There are many ways to value the companies and startups. In the early stage companies, it is more of an art. One of the reasons is that the companies typically are still in a conceptual stage with an unproven and new market. The success of fundraising depends on the ability of the startups to pitch the vision and concept of the business with an hypothesize market. This has resulted in startups evolving in programs like pre-accelerator, accelerator and incubators. Pre-accelerators and Accelerators are typically structured programs to groom startups to build fast and test out their concept. At the end of these programs, there will be a demo day where the startup graduates are given an opportunity to pitch to angels and seed investors. Incubators have a slightly different operational mechanism where startups work closely and hand in hand with their investors to grow the business. Once the startups are in a suitable or favorable position, they will be seeking to raise funds from larger VCs and PEs and scale up the business.

On the other hand, I see a more matured company with historical financials and an existing sales market, valuation is a mix of art and science. Valuation of the company is backed by existing financials to illustrate how much sales the company has generating and how has it been growing. The art in the valuation comes in projecting a vision of a higher valued company based on the company’s strategy. The strategies whether it’s traditional or innovative, they have to make sense to the investors. Once the startup can convince the future growth and potential to the investors, this is where a premium can be added to the valuation.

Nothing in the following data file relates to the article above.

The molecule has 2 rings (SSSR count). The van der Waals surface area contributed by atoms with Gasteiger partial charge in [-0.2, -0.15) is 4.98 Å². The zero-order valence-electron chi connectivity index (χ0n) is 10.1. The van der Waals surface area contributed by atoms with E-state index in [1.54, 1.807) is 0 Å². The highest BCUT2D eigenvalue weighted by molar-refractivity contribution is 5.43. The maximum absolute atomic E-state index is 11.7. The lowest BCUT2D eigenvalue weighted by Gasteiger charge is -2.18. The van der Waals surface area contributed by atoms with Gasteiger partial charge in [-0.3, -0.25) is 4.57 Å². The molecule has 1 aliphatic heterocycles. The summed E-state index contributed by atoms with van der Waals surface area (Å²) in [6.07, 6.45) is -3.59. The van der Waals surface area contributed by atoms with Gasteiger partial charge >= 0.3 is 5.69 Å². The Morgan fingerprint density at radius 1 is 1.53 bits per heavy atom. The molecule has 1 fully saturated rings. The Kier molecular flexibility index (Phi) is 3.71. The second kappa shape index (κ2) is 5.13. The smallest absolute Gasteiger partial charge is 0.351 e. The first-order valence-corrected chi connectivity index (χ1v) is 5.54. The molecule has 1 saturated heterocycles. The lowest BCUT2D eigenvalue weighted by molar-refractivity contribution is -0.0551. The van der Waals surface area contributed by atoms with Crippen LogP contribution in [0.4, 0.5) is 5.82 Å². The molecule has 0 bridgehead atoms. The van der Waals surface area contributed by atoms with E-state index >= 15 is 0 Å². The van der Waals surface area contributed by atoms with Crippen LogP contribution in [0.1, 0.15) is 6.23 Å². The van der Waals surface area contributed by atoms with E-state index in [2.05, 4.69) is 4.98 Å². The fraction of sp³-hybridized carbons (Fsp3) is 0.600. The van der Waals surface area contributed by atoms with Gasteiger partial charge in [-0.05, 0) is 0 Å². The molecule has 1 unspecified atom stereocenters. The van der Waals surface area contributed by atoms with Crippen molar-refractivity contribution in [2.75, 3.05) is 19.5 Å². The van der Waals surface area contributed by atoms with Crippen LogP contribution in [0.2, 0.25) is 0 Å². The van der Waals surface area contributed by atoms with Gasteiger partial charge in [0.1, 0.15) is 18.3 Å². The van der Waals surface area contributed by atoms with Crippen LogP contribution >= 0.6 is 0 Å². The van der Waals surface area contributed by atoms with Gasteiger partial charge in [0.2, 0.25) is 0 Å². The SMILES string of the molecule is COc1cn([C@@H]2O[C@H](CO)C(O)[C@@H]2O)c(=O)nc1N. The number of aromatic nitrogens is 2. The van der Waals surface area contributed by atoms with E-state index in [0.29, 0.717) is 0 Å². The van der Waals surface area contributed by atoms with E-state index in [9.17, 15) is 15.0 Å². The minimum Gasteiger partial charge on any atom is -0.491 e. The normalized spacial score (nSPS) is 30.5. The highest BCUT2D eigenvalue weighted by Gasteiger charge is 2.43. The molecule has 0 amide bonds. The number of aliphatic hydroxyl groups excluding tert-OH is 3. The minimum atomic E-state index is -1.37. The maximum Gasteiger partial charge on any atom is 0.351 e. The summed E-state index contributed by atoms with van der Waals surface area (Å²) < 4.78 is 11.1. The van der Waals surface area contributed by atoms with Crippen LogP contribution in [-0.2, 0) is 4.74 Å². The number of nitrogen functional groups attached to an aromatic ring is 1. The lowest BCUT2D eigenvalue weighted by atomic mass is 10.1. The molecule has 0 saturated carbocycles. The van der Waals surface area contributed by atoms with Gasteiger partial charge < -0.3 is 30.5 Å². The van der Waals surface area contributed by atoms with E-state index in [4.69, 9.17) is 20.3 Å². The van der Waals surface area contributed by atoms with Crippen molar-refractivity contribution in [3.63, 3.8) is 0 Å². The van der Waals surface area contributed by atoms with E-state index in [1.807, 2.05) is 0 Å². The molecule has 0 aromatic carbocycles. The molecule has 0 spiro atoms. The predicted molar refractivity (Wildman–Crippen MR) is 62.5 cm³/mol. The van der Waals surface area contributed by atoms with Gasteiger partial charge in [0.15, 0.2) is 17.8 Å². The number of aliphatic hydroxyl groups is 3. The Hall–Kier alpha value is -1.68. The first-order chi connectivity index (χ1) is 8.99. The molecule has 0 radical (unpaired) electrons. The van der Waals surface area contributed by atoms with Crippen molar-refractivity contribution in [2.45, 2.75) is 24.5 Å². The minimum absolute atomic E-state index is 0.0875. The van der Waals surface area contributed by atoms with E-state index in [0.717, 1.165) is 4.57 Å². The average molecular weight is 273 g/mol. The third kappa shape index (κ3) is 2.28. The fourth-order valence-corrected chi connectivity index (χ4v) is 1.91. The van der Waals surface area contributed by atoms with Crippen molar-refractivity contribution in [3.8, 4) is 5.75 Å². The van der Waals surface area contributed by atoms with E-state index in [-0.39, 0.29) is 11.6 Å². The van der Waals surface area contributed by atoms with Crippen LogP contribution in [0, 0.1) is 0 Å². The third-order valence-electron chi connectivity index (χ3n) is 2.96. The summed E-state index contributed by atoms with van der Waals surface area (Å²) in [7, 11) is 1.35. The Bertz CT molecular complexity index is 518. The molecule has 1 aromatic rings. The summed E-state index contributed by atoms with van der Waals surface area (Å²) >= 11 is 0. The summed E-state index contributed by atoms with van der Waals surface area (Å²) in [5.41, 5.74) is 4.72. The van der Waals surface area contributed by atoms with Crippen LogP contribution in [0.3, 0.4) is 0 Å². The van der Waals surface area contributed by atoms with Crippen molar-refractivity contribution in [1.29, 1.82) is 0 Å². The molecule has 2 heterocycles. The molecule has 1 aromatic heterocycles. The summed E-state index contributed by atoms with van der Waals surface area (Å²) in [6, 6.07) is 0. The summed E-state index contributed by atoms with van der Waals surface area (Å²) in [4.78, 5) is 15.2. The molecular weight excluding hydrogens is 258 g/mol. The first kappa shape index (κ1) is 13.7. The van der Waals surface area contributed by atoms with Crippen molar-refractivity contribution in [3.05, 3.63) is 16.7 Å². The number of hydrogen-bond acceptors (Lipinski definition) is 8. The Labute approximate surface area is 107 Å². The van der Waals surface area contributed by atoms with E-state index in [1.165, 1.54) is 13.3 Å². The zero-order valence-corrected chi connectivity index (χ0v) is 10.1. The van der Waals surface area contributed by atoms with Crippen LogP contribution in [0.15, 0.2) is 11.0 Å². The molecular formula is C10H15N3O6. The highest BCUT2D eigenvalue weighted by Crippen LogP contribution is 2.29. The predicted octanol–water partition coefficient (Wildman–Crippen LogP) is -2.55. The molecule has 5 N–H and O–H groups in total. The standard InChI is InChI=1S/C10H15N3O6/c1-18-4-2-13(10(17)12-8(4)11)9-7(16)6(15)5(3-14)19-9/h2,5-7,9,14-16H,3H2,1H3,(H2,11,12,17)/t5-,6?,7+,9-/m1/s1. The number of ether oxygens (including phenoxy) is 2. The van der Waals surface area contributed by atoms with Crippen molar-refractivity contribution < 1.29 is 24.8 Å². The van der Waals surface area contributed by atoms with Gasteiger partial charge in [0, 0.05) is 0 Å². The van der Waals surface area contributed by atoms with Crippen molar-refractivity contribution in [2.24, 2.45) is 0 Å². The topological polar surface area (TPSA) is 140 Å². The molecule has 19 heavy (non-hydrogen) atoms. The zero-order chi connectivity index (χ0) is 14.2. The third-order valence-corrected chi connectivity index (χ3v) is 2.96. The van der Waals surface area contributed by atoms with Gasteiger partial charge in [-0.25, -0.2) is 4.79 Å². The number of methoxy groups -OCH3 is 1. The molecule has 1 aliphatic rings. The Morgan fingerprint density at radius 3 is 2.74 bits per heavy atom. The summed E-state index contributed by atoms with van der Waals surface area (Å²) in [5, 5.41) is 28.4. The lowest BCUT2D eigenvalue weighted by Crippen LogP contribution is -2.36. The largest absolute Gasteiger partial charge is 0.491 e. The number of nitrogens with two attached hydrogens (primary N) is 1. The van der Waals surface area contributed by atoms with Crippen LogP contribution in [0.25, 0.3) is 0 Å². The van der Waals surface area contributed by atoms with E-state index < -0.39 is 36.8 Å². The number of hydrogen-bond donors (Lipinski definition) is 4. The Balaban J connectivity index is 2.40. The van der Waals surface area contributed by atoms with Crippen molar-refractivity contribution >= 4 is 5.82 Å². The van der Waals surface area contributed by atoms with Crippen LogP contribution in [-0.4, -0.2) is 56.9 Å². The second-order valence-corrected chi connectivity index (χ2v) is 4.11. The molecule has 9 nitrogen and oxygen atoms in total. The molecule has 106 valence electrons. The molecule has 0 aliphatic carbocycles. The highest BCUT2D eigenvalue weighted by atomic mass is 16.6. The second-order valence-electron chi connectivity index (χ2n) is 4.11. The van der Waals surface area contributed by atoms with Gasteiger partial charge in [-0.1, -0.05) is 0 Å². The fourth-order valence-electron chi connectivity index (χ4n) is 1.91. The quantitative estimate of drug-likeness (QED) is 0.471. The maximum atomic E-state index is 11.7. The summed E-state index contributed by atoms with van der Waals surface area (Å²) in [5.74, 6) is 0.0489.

The private equity players are much more straightforward than other markets. On the surface we typically see two parties; the investor and the company.

The investors are made up of Angels, venture capitals(VCs) and private equity(PE) firms. A key thing to note that the VCs and PEs usually manage a fund that invest into the companies. The VCs and PEs often have to raise funds from the Limited Partnership(LPs). In some similar ways, the VCs and PEs have to raise money for their funds just like how startups have to raise capital. The LPs have typical make up of pension funds, insurance funds, institutional funds and very HNWI. It is quite common for the VCs and PEs to take a 1.5-2.5% annual management fees. This usually goes into supporting the yearly operational cost of the VCs and PEs including salary, office rental, hiring, etc. It is through the carried interest where VCs and PEs get their big returns. Typically, the VCs and PEs take 20% cut of the profits from the investments.